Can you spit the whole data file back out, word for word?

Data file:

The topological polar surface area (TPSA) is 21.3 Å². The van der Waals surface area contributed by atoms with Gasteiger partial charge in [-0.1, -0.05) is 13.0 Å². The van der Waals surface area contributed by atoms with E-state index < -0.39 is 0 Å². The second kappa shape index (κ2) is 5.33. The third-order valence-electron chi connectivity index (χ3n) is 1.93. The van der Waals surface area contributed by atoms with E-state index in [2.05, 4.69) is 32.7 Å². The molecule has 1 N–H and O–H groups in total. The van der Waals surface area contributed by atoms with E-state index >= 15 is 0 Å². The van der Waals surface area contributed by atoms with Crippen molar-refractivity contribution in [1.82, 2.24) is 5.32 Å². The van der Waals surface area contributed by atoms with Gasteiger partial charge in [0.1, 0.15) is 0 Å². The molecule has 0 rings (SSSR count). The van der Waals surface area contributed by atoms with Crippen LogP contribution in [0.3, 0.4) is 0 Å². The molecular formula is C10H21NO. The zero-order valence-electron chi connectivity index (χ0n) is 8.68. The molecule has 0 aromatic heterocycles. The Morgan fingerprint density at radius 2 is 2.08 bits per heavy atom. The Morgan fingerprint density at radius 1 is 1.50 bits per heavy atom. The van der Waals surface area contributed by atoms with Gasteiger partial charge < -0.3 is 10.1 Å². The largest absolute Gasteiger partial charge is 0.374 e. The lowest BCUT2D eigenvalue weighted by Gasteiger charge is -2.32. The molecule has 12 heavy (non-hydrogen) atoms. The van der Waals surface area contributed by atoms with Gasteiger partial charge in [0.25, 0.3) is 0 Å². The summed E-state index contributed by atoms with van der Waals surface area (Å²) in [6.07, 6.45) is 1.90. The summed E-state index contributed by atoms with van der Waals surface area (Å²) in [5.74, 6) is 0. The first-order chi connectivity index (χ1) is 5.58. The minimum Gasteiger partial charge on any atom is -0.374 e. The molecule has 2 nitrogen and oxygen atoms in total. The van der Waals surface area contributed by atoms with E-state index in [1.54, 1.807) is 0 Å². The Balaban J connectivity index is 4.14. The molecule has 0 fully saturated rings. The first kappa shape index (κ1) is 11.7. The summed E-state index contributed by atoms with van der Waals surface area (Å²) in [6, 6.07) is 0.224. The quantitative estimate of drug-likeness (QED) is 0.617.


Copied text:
The topological polar surface area (TPSA) is 21.3 Å². The van der Waals surface area contributed by atoms with Gasteiger partial charge in [-0.1, -0.05) is 13.0 Å². The van der Waals surface area contributed by atoms with E-state index < -0.39 is 0 Å². The second kappa shape index (κ2) is 5.33. The third-order valence-electron chi connectivity index (χ3n) is 1.93. The van der Waals surface area contributed by atoms with E-state index in [2.05, 4.69) is 32.7 Å². The molecule has 1 N–H and O–H groups in total. The van der Waals surface area contributed by atoms with E-state index >= 15 is 0 Å². The van der Waals surface area contributed by atoms with Crippen molar-refractivity contribution in [1.82, 2.24) is 5.32 Å². The van der Waals surface area contributed by atoms with Gasteiger partial charge in [0.1, 0.15) is 0 Å². The molecule has 0 rings (SSSR count). The van der Waals surface area contributed by atoms with Crippen LogP contribution in [0.3, 0.4) is 0 Å². The molecular formula is C10H21NO. The zero-order valence-electron chi connectivity index (χ0n) is 8.68. The molecule has 0 aromatic heterocycles. The Morgan fingerprint density at radius 2 is 2.08 bits per heavy atom. The Morgan fingerprint density at radius 1 is 1.50 bits per heavy atom. The van der Waals surface area contributed by atoms with Gasteiger partial charge < -0.3 is 10.1 Å². The largest absolute Gasteiger partial charge is 0.374 e. The lowest BCUT2D eigenvalue weighted by Gasteiger charge is -2.32. The molecule has 12 heavy (non-hydrogen) atoms. The van der Waals surface area contributed by atoms with Gasteiger partial charge in [0.25, 0.3) is 0 Å². The summed E-state index contributed by atoms with van der Waals surface area (Å²) in [6.07, 6.45) is 1.90. The summed E-state index contributed by atoms with van der Waals surface area (Å²) in [5.74, 6) is 0. The first-order chi connectivity index (χ1) is 5.58. The minimum Gasteiger partial charge on any atom is -0.374 e. The molecule has 2 nitrogen and oxygen atoms in total. The van der Waals surface area contributed by atoms with E-state index in [1.54, 1.807) is 0 Å². The Balaban J connectivity index is 4.14. The molecule has 0 fully saturated rings. The first kappa shape index (κ1) is 11.7. The summed E-state index contributed by atoms with van der Waals surface area (Å²) in [6, 6.07) is 0.224. The quantitative estimate of drug-likeness (QED) is 0.617.